Arable operation keeps going

Beaut smoko window ...Brian Leadley grabs a quick bite during clover harvesting. PHOTO SUPPLIED.
Beaut smoko window ...Brian Leadley grabs a quick bite during clover harvesting. PHOTO SUPPLIED.
Arable farmers Brian and Rachel Leadley welcomed a house guest during lockdown, found new ways of functioning in their work bubble and the wedding of their eldest daughter, meant to take place in the garden of the family farm on April 4, was postponed.

It has meant co-existing with the mother-in-law for Brian, but the gardens, which are looking immaculate, have been a focal point for Rachel to maintain during lockdown.

Otherwise, it’s mostly business as usual on the 400-odd hectare property, where Brian and Rachel primarily run a grain and seed operation, with store lambs.

It has just taken extra planning.

‘‘We are fortunate that we can run the business, we are thankful for that,’’ said Brian, who is also United Wheatgrowers NZ chairman.

He said the timing of Covid-19 restrictions for arable farmers had also done little to disrupt production — harvest was able to be completed, they were able to replant and buy in lambs.

‘‘The effect is not too major and we can do those things.’’

However non-essential jobs such as fencing maintenance, hedge cutting or general clean-ups had been put on the back burner.

Photo: Supplied
Photo: Supplied
Keeping everyone on farm safe — they have one fulltime worker and one extra at harvest time — has also meant work-safe practices providing hand sanitiser, limiting machinery and vehicle use to one user or sterilising between users and social distancing.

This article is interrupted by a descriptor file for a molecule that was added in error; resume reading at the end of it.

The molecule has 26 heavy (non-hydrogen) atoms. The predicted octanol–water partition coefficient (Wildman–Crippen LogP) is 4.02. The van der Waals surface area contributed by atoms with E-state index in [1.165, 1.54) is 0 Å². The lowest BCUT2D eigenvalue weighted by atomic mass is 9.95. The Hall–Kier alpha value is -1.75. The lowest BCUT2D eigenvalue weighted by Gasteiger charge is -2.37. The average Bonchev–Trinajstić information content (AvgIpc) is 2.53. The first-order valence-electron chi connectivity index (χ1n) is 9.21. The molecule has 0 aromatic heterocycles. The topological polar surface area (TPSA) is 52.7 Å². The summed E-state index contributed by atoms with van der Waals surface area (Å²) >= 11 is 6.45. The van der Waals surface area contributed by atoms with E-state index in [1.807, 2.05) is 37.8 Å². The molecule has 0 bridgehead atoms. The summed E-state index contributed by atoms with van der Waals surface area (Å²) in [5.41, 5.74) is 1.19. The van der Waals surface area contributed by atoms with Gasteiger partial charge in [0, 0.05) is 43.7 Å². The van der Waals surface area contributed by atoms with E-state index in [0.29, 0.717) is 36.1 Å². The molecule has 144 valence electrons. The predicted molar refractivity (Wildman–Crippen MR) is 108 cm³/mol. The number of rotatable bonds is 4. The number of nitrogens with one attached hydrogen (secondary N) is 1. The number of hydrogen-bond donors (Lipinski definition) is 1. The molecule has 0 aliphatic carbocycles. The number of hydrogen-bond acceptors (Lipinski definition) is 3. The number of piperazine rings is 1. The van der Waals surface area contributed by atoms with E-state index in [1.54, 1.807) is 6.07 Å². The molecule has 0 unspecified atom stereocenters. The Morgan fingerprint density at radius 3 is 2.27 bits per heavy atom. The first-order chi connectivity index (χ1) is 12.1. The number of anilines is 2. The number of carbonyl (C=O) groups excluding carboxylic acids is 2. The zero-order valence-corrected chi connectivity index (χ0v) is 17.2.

A makeshift smoko room had also been set up in a nearby shed to limit the people entering the house bubble.

‘‘We are able to operate and while I am not technology-minded we have technology on our side. Twenty years ago it would have been a bit more challenging. Family contact has certainly been a help for us,’’ Brian said.

The Leadleys’ three adult daughters all live outside the district; two in Christchurch and one in Fairlie.

While he has been in telephone and texting contact with people, he is looking forward to ‘‘face-to-face connections being resumed’’.

On the farm, there had been plenty of industry support with field representatives, stock agents, or machine engine and transport companies making contact by phone rather than visiting.

Health and safety concerns had to be considered such as auger use.

‘‘It’s all manageable but needs to be considered,’’ he said.

Shearing, which started last month, just a few weeks later than normal, also took more time due to gaps between stands and a whole process around collecting wool.

Where usually there were three or four shearers, the Leadleys had just two due to demand and they were unable to travel together.

‘‘Major disruption is not there, but the ways we do things need to be thought about, such as a trip to town for drench, now means a phone call first and contactless pickup.’’

It had been manageable but ‘‘if it goes on, and we drop levels then go back to Level 4, it may be a bit different’’.

He said re-establishing next year’s crops, such as grasses, clovers, green feed for stock, wheat and barley was ‘‘essential to get on and get them in’’.

Although stored harvested grain was fine until Christmas, flour needs for next year, which would supply the following 12 months and beyond, needed to be planted now.

‘‘How fortunate we are to keep our business going where others can’t. Crops and animal welfare have to be looked after.’’

‘‘It could have been a lot worse ... it is manageable with recognised support from other businesses.’

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